Huntsville, Ala. ---- Students at two historically black land-grant universities in Alabama are broadening their educational, research and cultural horizons, thanks to a $300,000 grant by the United States Department of Agriculture’s National Institute of Food and Agriculture.
Faculty and students at Alabama A&M University and Tuskegee University will continue through 2015 a focus on Brazilian agriculture that could impact curriculum, as well as broaden international competence and global experiences.
According to Dr. Zachary Senwo, professor of soil microbial biochemistry in AAMU’s Department of Biological and Environmental Sciences, despite the decades-old expansion of U.S. business into globalization, African-American students have not achieved the benefits of international and intercultural competence. Building and broadening the
international scopes at 1890 institutions is a necessity if faculty and students are to remain competitive and relevant in our changing global environment. The USDA-NIFA grant allows AAMU and Tuskegee to expand an international reach that dates back to the early 1900s.
“This project will strengthen the global competence of our students and faculty in food and agricultural sciences,” says Senwo. “It will also broaden their global awareness in a South American culture and open a more global vision through collaborative partnerships in Brazil.” Among the linkages established through the
project are the Brazil Agricultural Research Corporation (Embrapa), Federal University of Roraima, Agronomic Institute of Campinas, and the Federal Rural University of Rio de Janeiro, Seropedica.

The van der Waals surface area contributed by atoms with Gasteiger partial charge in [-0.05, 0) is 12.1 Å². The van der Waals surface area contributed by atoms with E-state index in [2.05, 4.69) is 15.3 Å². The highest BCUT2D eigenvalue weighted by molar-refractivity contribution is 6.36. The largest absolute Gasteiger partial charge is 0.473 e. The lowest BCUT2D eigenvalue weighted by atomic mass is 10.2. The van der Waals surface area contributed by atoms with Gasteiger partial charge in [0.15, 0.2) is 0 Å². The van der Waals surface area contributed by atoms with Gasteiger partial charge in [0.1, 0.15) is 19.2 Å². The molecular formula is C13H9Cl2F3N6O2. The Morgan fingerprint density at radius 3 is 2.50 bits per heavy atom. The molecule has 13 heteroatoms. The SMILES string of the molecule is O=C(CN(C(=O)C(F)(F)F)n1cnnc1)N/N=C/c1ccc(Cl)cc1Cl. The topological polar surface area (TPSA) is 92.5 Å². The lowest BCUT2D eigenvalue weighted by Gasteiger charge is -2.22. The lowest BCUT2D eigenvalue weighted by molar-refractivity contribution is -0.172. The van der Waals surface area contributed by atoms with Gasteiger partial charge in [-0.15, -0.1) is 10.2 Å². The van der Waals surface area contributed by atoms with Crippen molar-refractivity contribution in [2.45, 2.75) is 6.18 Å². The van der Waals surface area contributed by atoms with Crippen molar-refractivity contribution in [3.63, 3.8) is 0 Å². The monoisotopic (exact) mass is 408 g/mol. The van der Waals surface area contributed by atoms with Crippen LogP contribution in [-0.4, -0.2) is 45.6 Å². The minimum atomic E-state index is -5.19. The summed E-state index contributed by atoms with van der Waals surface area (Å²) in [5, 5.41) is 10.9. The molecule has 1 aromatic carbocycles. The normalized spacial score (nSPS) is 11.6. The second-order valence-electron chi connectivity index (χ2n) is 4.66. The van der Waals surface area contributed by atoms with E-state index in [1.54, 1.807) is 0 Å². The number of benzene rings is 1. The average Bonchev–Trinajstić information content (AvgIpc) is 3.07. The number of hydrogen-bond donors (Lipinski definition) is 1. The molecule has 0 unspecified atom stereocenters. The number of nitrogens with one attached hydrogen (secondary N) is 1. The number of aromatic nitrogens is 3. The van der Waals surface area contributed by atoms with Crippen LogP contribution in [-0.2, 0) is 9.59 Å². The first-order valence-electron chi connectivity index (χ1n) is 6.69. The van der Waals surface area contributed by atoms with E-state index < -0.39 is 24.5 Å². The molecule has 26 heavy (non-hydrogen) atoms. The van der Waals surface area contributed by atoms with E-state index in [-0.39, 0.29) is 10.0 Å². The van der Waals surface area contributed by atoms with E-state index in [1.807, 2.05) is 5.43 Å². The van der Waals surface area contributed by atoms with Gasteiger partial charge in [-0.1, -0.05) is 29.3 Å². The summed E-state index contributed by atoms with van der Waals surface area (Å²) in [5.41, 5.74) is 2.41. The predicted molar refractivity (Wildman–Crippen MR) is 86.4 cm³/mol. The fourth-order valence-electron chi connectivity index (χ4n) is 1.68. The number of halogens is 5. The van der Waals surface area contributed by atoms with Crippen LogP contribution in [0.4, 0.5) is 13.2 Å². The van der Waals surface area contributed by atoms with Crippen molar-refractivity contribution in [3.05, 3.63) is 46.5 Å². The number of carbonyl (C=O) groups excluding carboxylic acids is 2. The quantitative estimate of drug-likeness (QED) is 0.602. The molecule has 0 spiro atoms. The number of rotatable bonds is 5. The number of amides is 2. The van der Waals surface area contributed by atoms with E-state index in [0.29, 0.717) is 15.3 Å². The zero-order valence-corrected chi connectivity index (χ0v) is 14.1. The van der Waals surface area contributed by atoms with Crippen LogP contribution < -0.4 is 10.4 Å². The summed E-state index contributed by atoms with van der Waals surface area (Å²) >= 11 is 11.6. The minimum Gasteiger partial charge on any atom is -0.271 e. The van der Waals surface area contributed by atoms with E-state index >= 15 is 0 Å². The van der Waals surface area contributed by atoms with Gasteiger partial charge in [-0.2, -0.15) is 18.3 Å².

During a more recent visit to Brazil, two professors and three students from AAMU and Tuskegee participated in lectures, research and training in agricultural sciences, visited agro-ecological integrated production systems, and observed organic farmers markets. The group was also able to witness firsthand the Brazilian approach to bacterial inoculants, bioenergy production, low carbon agriculture, meat goat production, land reclamation, and reduction of greenhouse gases.
A group will return to Brazil in the summer of 2014, and Senwo says proposals will be submitted to build upon such global engagement projects beyond 2015. One such proposal, he adds, will target establishing a relationship between the Alabama HBCUs and Rwanda and continue current engagements in Costa Rica. For the past three years, AAMU and Tuskegee have sent students and faculty to EARTH University in Costa Rica through an earlier USDA-NIFA funded project.
For additional information on the USDA-NIFA project, “Building Global Engagements to Enhance Faculty and Students’ Professional Development and Career Opportunities in Agriculture’s Challenge Areas,” contact Dr. Senwo at (256) 372-4216.
- Jerome Saintjones